Ahhh yes, plurals, a constant and very difficult subject for people learning the Romanian language.
Over the years I’ve learned a number of languages (or parts of them) and Romanian is one of the trickiest because it doesn’t follow any sort of internal rules that you can simply memorize. Furthermore, because it is an inflected language (see my post here on noun cases), this means that:
- Verbs must be conjugated
- Adjectives must match gender/number; AND
- All nouns have declensions
Therefore all nouns and adjectives have to match (luckily adverbs don’t).
Consider this phrase: limba straina (foreign language).
A great resource for finding the declensions of nouns is here, which tells us that “limba” is feminine (click on “Get Declension”).
The adjective in this case – “strain” – (foreign) must be modified to match the noun in question, therefore “strain” takes the feminine version and becomes “straina”.
So far, so good as many languages use the format that words ending in “a” are feminine, so that’s relatively easy to understand.
But how do we pluralize this phrase? Turns out the answer is: limbi straine.
How do we know? Well the same website linked above shows that the pluralized form of “limba” is “limbi” so that part was relatively easy. But why is it “straine” and not “straini” to match? Aren’t they both feminine and thus pluralized the same?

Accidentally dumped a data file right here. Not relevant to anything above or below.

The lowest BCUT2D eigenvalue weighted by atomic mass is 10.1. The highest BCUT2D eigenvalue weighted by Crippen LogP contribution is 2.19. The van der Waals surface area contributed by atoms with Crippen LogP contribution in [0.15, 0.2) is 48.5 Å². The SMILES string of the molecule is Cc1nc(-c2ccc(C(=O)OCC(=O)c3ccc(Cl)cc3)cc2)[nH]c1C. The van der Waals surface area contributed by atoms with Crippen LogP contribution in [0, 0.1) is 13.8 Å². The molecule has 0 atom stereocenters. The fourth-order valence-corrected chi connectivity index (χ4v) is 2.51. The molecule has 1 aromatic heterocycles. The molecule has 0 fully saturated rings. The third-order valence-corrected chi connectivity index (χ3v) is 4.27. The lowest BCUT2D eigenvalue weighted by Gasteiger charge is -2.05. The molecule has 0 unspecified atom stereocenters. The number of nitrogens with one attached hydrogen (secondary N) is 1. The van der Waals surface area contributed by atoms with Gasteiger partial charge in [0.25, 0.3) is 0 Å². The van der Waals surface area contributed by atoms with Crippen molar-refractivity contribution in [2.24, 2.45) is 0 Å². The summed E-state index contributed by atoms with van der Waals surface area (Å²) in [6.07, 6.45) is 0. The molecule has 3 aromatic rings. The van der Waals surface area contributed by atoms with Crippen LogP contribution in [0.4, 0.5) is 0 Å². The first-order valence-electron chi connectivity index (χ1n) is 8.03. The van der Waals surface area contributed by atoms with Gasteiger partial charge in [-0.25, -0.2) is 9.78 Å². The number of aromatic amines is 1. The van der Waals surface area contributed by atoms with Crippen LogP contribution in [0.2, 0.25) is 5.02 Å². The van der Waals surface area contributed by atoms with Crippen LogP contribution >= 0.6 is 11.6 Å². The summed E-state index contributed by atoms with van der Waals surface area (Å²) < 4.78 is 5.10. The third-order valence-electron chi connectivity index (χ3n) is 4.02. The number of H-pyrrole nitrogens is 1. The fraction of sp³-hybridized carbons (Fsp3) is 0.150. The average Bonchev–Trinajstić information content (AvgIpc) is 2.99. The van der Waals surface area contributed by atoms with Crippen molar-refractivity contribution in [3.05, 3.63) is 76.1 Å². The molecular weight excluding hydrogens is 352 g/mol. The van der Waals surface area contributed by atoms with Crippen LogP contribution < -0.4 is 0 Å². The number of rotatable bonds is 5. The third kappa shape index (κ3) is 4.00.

Let’s take a different tact and we’ll see why.
Imagine the phrase: baiat strain (foreign boy).
Clearly in this case “baiat” is masculine so we then use the masculine version of the adjective for foreign, being “strain”. What would the plural be?
Again, using the same website, we see the plural for “baiat” is “baieti”. Woah! And then the plural form of the adjective would be “straini” (masculine form) so the pluralized version of “baiat strain” would end up being “baieti straini”.
Confused yet? Good! But wait, it gets even more confusing.
Some words that end in “a” are actually masculine, such as “tata” (father). Therefore if you had a foreign father it would be “tata strain” and the pluralized version would be “tati straini”.
Therefore “foreign languages” would be: limbi straine; and
“foreign fathers” would be: tati straini.
You have approximately two options when learning pluralization in Romanian.
Option 1 – Memorize the 50 different forms of pluralization and how they change depending on gender and number; or
Option 2 – Just listen to and read a lot of Romanian and then you will begin to get a natural feeling for how these things work together.
Sadly, neither option is easy, I’m here to tell you.